And IMPACT does not recommend doing so in the future. The focus of corporate assessments and management should be on impacts and how they can be achieved. Whether impacts were achieved purely by voluntary activities, or in combination with activities or changes due to legal compliance, is not essential when it comes to the question of how to contribute most effectively towards sustainable development. In instances where companies do consider impacts, they are rarely informed by the policy goals and agenda of the EU in areas such as competition, environment and quality of jobs. While the EC combines these ideas in its agendas for Europe, they are rarely seen or understood that way by companies.
Indeed there is a relatively poor understanding of EC policy and especially the link made between growth, competitiveness, sustainability and social inclusion through innovation as developed in the four pillars of the Lisbon and Gothenburg Strategies. There is therefore a weak link between EU ‘policy’, EU policy on CSR, and company strategy and CSR practices across Europe.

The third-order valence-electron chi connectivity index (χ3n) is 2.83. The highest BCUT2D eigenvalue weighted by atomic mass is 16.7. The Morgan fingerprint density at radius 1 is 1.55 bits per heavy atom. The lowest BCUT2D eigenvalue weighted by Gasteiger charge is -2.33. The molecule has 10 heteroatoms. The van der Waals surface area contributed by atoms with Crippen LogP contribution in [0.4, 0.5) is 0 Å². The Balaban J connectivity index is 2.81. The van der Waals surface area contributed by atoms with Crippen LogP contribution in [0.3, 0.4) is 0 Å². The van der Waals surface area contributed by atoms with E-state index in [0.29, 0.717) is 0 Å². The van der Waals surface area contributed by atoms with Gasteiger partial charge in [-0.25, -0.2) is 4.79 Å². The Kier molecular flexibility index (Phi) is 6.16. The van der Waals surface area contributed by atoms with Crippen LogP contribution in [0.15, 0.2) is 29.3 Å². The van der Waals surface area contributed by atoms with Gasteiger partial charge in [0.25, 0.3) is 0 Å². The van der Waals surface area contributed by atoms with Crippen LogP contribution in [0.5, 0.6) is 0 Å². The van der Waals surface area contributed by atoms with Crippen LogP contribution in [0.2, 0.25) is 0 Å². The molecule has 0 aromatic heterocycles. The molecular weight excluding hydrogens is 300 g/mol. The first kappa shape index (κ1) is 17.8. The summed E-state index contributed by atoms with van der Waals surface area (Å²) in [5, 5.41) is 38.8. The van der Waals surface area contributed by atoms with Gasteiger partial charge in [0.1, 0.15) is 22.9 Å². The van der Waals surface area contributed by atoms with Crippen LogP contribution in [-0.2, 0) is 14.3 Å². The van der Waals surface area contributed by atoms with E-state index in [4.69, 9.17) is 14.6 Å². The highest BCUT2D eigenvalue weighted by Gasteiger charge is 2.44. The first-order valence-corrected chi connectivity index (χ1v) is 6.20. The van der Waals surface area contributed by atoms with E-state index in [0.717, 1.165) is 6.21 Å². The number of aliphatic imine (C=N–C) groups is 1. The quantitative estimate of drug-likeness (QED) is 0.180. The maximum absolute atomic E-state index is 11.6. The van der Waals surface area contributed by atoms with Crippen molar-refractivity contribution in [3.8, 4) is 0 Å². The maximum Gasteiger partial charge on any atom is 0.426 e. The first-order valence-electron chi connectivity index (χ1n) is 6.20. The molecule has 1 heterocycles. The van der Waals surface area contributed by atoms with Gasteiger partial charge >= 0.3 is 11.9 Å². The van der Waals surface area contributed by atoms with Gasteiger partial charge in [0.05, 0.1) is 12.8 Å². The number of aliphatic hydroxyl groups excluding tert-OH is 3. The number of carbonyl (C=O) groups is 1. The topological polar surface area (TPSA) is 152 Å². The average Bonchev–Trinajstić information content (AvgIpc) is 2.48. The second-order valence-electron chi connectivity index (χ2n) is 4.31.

In parallel, the study suggests that policy support for generic CSR – even when focused more on impacts – does not on its own replace classic policy instruments like command and control policies, economic instruments nor policies focused on specific target areas (e.g. REACH, WEE, ROHS). Depending on the issue, CSR can foster the implementation of such policies, can contribute to the development of better instruments, can help to manage issues strategically beyond mere compliance to law and it can stimulate innovation.
On the other hand, networks seem to have a capacity for influence. Where there are networks or clusters of companies and other actors active on CSR and sustainability at a local level, CSR practice seems to have the potential to be more explicit and strategic.
These networks and clusters play an important mediating role in company CSR and sustainability practices and seem to have a future role in the development and application of impact approach and logic in companies.